A former Pennsylvania state House employee is alleging he was wrongly fired by Republicans who control the chamber after he took to social media to defend a Delaware County lawmaker accused of physically or sexually abusing two women, among them a fellow legislator.

Markus Woodring, 44, of Harrisburg, a onetime computer technician for the House Republican caucus, wrote in a Facebook post in early March that State Rep. Nick Miccarelli (R., Delaware) "is getting crucified with no due process," that the investigation of the alleged misconduct by House lawyers "can't be trusted" and that "their job is to always protect the institution and f- the employees."

He also contended that the two women "aren't pure as the driven snow."

Rep. Tarah Toohil (R., Luzerne) has publicly revealed she is one of the accusers. The other woman has not been publicly identified.

His posts were written on March 1, the same day House Republican leaders called on Miccarelli to resign. The following day, Woodring said, he was fired without being given a specific reason.

A subsequent letter from the House's human resources officials said Woodring had violated portions of the House Republican caucus' internet and social media policy. At an unemployment compensation hearing in April, an outside lawyer retained by the House presented screen shots of Woodring's Facebook posts about Miccarelli.

Woodring says the lawyer from McNees Wallace & Nurick LLC claimed he had posted the statements on state time. He vigorously denies that and also says all the work was done on his personal computer. The House's attorney did not respond to requests for comment.

House Republican spokesman Steve Miskin initially declined to discuss Woodring's accusations. In a statement Wednesday, he said: "We generally do not discuss employment related matters, but with that in mind, any allegation that this individual was fired for defending someone is absolutely false. There were a series of incidents that were brought to our attention by other employees and he was discharged as a result of multiple policy violations."

The two women filed a complaint with House lawyers in early February, claiming that Miccarelli had physically or sexually abused them. Both women had dated him.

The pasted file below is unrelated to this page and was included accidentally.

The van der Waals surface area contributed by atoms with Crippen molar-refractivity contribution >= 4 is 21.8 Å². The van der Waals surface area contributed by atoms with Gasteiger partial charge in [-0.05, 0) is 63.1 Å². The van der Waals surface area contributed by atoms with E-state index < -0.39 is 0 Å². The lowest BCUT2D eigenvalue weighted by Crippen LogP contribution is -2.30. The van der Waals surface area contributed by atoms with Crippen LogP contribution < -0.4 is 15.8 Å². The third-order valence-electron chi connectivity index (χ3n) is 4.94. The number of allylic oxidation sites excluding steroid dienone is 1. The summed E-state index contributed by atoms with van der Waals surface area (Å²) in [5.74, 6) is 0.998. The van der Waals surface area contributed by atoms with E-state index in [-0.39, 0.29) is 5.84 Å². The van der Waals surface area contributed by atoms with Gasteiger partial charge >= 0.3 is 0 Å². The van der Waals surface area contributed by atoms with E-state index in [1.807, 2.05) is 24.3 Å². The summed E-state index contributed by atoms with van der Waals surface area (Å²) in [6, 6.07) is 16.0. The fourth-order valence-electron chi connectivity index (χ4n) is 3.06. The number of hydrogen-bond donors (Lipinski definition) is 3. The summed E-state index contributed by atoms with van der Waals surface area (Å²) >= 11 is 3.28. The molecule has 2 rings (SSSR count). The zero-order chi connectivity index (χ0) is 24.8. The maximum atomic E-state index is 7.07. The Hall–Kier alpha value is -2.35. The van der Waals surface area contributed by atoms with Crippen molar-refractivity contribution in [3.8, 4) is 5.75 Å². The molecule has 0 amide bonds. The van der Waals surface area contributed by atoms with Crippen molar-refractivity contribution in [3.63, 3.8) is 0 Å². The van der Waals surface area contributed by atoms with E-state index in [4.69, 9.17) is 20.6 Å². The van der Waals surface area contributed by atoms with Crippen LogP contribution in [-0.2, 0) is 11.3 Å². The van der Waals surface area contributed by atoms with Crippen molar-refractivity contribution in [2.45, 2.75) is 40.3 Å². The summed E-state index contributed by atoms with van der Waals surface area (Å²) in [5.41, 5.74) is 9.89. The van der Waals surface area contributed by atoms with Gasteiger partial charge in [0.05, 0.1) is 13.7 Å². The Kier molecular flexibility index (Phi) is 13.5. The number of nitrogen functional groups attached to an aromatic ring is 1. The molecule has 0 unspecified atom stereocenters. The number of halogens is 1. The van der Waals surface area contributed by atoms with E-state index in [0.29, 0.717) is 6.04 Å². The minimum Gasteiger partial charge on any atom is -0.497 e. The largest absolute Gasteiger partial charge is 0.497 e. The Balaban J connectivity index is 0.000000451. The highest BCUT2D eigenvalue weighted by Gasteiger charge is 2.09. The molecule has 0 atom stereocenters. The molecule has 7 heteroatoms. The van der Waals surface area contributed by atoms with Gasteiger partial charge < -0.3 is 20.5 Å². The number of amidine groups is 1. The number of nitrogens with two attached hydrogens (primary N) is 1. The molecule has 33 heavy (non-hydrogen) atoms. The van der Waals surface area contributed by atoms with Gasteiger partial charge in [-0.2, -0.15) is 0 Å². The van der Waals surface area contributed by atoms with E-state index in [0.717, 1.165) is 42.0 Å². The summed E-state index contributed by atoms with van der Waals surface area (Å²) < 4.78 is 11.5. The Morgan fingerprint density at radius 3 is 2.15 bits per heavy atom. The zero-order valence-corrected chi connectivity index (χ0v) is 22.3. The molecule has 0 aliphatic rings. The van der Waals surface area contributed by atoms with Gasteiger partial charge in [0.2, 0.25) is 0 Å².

Toohil claims that she was hit, pinched and kicked by Miccarelli when they dated in 2012, and that he threatened to kill her with a gun when she tried to end the relationship. The other woman said she was sexually assaulted by Miccarelli in 2014 after they stopped dating.

Lawyers for House Republicans who investigated the women's accusations found them to be "credible," according to a copy of the report obtained by the Caucus and the Inquirer. The report was sent to Dauphin County District Attorney Fran Chardo, whose investigation into the matter continues.

Miccarelli, 35, a five-term legislator, has vigorously denied the accusations by the two women. After the accusations were made public, he announced that he would not run for reelection but will serve out his term through Nov. 30.

Woodring didn't elaborate on his claims about the women, which their lawyer called an unfair character assassination. "The House believed these women," said the lawyer, Terry Mutchler.

Woodring's lawyer, Mark Schwartz of Bryn Mawr, said that the House GOP Caucus policy on social media states that employees shall not post information that is "defamatory or degrading concerning the House Republican Caucus or employees." But it also maintains any post must be on a matter of "public concern."

"The Republican Caucus has a policy in place that exempts matters of public concern," Schwartz said. "Who is it protecting? The taxpayers are paying for this. Clearly what my client has done was comment on a public matter." The firing violates Woodring's free speech rights, Schwartz said.

Woodring said if Miccarelli did what he was accused of, "he should be prosecuted to the full extent of the law."

But even if Miccarelli is cleared of any wrongdoing, he said, "people are going to remember him for this."